What Counts as Police Misconduct?

In our experience, the vast majority of people who work in law enforcement are good individuals who perform their very difficult jobs to the best of their abilities. They perform their duties in compliance with the law and with respect for the citizens of the community.

But in every sector, there are a few bad, or even rotten apples. We’ve all heard about corrupt public officials, politicians, and law enforcement officers who believe they are “above the law.” Such individuals may be greedy. They may accept bribes, set innocent people up, break state or federal laws, physically assault citizens, make wrongful arrests, engage in self-dealing, commit sexual assaults, and so on.

This page on the Department of Justice’s (DOJ) website explains how police misconduct is addressed in both state and federal statutes. Such laws cover the misconduct of local, state, and county officers, as well as individuals who work in the jails and prisons. “The laws protect all persons in the United States (citizens and non-citizens),” according to the DOJ.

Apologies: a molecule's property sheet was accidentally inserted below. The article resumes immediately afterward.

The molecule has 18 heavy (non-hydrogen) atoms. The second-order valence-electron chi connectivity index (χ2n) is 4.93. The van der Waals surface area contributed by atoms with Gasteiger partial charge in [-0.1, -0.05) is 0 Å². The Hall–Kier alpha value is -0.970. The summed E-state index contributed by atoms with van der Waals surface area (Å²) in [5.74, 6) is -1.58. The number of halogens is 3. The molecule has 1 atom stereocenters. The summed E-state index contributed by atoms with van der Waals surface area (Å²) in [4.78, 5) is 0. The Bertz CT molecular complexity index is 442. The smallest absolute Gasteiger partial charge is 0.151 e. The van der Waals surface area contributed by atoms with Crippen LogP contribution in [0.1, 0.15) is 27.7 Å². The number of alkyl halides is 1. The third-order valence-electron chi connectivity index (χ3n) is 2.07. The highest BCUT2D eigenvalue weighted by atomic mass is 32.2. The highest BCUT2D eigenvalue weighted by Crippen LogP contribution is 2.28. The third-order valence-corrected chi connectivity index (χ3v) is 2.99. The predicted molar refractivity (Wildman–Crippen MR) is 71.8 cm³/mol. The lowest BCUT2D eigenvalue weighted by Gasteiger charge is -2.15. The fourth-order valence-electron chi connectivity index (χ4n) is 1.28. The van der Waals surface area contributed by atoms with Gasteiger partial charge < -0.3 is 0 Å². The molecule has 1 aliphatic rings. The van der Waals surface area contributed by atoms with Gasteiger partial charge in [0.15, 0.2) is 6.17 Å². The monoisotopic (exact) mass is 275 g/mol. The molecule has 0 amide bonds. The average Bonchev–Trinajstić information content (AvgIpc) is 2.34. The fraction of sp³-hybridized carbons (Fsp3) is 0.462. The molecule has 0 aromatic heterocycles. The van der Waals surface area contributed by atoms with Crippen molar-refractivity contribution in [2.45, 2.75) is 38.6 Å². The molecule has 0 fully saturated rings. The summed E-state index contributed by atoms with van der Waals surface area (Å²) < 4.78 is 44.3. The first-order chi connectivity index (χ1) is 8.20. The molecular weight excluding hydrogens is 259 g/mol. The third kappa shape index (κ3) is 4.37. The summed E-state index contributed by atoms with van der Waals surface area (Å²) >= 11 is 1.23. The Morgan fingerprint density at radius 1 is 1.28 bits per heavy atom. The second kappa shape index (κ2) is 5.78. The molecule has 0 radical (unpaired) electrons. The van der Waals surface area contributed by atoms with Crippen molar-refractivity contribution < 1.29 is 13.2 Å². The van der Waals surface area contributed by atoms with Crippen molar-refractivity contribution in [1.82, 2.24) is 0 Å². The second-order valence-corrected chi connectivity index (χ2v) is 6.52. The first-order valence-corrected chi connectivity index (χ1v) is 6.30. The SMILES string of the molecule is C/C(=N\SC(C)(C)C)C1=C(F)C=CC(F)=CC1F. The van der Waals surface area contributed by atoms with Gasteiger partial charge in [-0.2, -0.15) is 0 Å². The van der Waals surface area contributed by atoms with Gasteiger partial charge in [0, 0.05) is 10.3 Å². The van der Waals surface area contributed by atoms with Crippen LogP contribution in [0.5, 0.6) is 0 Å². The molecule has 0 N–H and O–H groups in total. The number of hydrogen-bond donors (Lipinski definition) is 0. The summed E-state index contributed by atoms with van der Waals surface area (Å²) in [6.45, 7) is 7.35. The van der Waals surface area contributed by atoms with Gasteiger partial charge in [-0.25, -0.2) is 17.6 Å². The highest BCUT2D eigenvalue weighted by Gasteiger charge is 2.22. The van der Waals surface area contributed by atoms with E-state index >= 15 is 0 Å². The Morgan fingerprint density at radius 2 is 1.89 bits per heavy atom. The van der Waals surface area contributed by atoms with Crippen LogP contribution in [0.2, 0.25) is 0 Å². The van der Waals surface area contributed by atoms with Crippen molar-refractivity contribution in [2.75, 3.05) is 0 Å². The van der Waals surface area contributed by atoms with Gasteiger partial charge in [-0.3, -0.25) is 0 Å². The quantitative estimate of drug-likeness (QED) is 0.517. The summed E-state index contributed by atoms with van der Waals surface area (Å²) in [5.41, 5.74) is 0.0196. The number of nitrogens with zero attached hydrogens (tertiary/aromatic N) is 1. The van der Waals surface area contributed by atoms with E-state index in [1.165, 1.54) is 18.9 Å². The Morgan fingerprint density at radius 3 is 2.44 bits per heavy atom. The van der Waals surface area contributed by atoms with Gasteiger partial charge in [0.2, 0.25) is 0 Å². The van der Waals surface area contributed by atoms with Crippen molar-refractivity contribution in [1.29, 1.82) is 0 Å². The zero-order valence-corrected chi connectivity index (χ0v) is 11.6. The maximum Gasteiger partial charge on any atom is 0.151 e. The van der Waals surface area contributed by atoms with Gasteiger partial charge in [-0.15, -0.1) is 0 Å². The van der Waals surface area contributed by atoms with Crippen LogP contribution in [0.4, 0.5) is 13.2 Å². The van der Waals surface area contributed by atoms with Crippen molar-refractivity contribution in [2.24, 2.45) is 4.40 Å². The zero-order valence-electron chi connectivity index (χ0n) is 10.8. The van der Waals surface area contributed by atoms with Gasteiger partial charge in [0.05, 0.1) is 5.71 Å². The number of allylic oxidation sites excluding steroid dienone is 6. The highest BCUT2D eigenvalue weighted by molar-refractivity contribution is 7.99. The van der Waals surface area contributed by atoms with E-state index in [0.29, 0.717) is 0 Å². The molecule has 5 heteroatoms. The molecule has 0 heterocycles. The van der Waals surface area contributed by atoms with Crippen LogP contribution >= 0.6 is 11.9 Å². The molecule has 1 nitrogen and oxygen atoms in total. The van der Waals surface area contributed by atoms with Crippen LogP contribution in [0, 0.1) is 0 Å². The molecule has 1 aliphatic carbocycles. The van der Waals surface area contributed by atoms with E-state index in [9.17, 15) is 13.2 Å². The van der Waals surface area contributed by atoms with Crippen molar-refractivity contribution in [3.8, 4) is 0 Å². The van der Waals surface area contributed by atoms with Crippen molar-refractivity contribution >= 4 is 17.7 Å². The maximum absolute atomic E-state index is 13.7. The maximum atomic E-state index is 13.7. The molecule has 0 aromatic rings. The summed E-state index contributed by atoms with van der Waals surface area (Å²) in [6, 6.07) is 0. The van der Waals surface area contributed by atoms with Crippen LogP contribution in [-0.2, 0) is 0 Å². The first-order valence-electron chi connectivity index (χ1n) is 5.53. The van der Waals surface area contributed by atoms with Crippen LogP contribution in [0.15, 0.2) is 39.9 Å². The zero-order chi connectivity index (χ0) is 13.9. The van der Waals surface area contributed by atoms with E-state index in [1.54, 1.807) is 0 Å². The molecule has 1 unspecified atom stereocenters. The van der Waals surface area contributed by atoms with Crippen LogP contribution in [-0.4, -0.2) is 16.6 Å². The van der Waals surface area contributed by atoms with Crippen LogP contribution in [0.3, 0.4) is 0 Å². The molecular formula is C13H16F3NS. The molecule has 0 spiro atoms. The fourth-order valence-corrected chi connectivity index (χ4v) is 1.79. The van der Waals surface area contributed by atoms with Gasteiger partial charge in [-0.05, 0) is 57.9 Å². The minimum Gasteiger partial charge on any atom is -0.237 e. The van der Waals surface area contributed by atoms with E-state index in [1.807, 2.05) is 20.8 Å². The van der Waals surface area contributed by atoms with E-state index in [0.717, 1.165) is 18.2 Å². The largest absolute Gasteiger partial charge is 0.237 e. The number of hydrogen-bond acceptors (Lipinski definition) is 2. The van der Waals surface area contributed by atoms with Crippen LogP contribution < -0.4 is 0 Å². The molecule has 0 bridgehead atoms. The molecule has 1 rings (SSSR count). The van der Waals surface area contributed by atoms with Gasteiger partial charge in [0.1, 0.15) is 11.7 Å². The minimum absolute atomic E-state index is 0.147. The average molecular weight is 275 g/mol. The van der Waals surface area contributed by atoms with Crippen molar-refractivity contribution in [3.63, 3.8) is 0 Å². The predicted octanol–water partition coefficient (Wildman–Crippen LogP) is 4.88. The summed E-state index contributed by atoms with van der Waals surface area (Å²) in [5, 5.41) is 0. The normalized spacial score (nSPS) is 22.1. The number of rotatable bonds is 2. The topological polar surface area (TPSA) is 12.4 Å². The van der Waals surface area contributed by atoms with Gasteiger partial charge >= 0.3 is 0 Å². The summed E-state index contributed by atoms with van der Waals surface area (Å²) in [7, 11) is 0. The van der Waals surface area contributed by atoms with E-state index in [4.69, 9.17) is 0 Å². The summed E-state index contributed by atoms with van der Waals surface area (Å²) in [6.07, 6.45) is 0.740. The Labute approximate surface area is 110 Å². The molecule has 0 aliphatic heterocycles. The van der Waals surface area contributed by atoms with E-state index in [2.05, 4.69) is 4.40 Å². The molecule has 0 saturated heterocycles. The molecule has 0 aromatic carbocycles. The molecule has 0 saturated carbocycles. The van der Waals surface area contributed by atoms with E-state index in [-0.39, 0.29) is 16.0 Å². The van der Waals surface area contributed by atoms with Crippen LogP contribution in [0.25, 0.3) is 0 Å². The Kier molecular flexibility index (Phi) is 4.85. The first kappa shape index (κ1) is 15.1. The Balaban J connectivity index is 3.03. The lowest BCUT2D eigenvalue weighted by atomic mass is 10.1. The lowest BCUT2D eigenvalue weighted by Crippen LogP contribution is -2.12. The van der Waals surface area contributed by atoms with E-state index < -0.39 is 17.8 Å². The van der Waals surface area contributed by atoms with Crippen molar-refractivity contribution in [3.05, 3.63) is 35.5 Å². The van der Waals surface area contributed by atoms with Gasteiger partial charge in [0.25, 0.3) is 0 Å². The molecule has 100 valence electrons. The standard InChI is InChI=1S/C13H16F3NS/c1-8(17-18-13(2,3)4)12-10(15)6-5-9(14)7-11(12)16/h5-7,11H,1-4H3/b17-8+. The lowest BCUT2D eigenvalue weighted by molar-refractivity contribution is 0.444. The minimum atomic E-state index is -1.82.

What Texas Law Says About Police Misconduct

If you believe you have been a victim of police misconduct, please know that you are not alone. In fact, our state has enacted laws against the various abuses of office under Title 8, Chapter 39 of the Texas Penal Code.

Several of the criminal offenses under Chapter 39 include:

  • Abuse of official capacity
  • Official oppression
  • Violation of the civil rights of person in custody
  • Improper sexual activity with person in custody or supervision
  • Failure to report the death of a prisoner
  • Misuse of official information

The crimes listed under Chapter 39 are both misdemeanors and felonies depending on the nature and seriousness of the offense. If you were recently arrested for a crime and you believe that you are a victim of police misconduct, we urge you to contact our Plano criminal defense firm immediately for legal assistance. Your situation is urgent and we’d like to help by defending your legal rights!

Related: What is a Motion to Suppress?

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